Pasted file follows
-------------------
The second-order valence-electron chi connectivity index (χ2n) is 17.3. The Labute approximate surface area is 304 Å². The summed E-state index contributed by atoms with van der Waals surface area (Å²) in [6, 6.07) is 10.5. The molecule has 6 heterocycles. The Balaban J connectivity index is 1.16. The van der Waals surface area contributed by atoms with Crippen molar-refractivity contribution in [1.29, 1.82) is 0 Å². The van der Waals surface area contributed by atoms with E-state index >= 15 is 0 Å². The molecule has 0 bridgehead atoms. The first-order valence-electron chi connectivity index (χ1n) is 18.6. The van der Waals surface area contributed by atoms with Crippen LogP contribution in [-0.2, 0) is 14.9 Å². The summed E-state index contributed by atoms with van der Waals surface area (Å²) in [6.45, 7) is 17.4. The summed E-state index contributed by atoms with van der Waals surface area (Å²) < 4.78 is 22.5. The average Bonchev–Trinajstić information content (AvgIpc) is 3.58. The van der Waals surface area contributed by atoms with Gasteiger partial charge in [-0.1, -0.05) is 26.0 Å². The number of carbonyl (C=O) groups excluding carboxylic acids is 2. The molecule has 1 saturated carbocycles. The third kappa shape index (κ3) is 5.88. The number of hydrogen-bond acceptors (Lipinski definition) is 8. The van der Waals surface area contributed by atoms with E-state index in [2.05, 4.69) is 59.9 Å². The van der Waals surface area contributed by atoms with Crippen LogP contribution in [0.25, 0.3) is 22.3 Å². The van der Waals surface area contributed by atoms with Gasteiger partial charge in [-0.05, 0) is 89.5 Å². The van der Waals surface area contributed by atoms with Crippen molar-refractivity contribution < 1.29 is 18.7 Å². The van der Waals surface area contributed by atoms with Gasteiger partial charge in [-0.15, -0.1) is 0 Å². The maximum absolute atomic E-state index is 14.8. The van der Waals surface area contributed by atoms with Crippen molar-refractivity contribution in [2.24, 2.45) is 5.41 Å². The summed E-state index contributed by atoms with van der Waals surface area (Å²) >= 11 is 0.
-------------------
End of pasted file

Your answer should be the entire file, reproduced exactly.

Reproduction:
The second-order valence-electron chi connectivity index (χ2n) is 17.3. The Labute approximate surface area is 304 Å². The summed E-state index contributed by atoms with van der Waals surface area (Å²) in [6, 6.07) is 10.5. The molecule has 6 heterocycles. The Balaban J connectivity index is 1.16. The van der Waals surface area contributed by atoms with Crippen molar-refractivity contribution in [1.29, 1.82) is 0 Å². The van der Waals surface area contributed by atoms with E-state index >= 15 is 0 Å². The molecule has 0 bridgehead atoms. The first-order valence-electron chi connectivity index (χ1n) is 18.6. The van der Waals surface area contributed by atoms with Crippen LogP contribution in [-0.2, 0) is 14.9 Å². The summed E-state index contributed by atoms with van der Waals surface area (Å²) in [6.45, 7) is 17.4. The summed E-state index contributed by atoms with van der Waals surface area (Å²) < 4.78 is 22.5. The average Bonchev–Trinajstić information content (AvgIpc) is 3.58. The van der Waals surface area contributed by atoms with Gasteiger partial charge in [-0.1, -0.05) is 26.0 Å². The number of carbonyl (C=O) groups excluding carboxylic acids is 2. The molecule has 1 saturated carbocycles. The third kappa shape index (κ3) is 5.88. The number of hydrogen-bond acceptors (Lipinski definition) is 8. The van der Waals surface area contributed by atoms with E-state index in [2.05, 4.69) is 59.9 Å². The van der Waals surface area contributed by atoms with Crippen LogP contribution in [0.25, 0.3) is 22.3 Å². The van der Waals surface area contributed by atoms with Gasteiger partial charge in [-0.05, 0) is 89.5 Å². The van der Waals surface area contributed by atoms with Crippen molar-refractivity contribution < 1.29 is 18.7 Å². The van der Waals surface area contributed by atoms with Gasteiger partial charge in [-0.15, -0.1) is 0 Å². The maximum absolute atomic E-state index is 14.8. The van der Waals surface area contributed by atoms with Crippen molar-refractivity contribution in [2.24, 2.45) is 5.41 Å². The summed E-state index contributed by atoms with van der Waals surface area (Å²) >= 11 is 0.